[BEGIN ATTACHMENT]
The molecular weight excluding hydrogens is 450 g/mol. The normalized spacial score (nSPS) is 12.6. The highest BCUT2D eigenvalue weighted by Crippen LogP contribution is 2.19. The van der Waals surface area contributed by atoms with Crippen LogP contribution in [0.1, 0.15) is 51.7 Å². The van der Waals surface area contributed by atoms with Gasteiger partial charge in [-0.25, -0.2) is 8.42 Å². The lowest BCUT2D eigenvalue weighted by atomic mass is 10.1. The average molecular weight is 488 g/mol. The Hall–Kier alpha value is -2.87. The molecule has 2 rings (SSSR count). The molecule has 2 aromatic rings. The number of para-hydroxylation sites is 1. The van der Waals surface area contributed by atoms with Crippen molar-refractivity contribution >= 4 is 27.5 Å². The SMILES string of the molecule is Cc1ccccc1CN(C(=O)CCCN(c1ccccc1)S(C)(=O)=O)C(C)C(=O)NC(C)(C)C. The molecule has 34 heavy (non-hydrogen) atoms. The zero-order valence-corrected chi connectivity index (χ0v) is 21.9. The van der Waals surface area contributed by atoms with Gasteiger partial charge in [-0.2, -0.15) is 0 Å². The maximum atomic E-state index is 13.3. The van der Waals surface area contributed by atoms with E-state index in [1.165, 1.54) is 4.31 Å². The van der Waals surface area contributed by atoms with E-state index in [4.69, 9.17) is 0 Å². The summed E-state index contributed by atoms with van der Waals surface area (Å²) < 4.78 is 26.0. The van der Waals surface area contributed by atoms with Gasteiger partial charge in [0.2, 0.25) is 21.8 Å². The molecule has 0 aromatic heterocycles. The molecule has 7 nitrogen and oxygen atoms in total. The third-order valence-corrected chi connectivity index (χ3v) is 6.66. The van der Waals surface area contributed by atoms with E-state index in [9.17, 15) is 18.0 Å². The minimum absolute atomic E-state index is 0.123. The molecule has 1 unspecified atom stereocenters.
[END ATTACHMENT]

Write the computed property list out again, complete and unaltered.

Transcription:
The molecular weight excluding hydrogens is 450 g/mol. The normalized spacial score (nSPS) is 12.6. The highest BCUT2D eigenvalue weighted by Crippen LogP contribution is 2.19. The van der Waals surface area contributed by atoms with Crippen LogP contribution in [0.1, 0.15) is 51.7 Å². The van der Waals surface area contributed by atoms with Gasteiger partial charge in [-0.25, -0.2) is 8.42 Å². The lowest BCUT2D eigenvalue weighted by atomic mass is 10.1. The average molecular weight is 488 g/mol. The Hall–Kier alpha value is -2.87. The molecule has 2 rings (SSSR count). The molecule has 2 aromatic rings. The number of para-hydroxylation sites is 1. The van der Waals surface area contributed by atoms with Crippen molar-refractivity contribution >= 4 is 27.5 Å². The SMILES string of the molecule is Cc1ccccc1CN(C(=O)CCCN(c1ccccc1)S(C)(=O)=O)C(C)C(=O)NC(C)(C)C. The molecule has 34 heavy (non-hydrogen) atoms. The zero-order valence-corrected chi connectivity index (χ0v) is 21.9. The van der Waals surface area contributed by atoms with Gasteiger partial charge in [-0.2, -0.15) is 0 Å². The maximum atomic E-state index is 13.3. The van der Waals surface area contributed by atoms with E-state index in [1.165, 1.54) is 4.31 Å². The van der Waals surface area contributed by atoms with E-state index in [4.69, 9.17) is 0 Å². The summed E-state index contributed by atoms with van der Waals surface area (Å²) < 4.78 is 26.0. The van der Waals surface area contributed by atoms with Gasteiger partial charge in [0.2, 0.25) is 21.8 Å². The molecule has 0 aromatic heterocycles. The molecule has 7 nitrogen and oxygen atoms in total. The third-order valence-corrected chi connectivity index (χ3v) is 6.66. The van der Waals surface area contributed by atoms with E-state index in [9.17, 15) is 18.0 Å². The minimum absolute atomic E-state index is 0.123. The molecule has 1 unspecified atom stereocenters.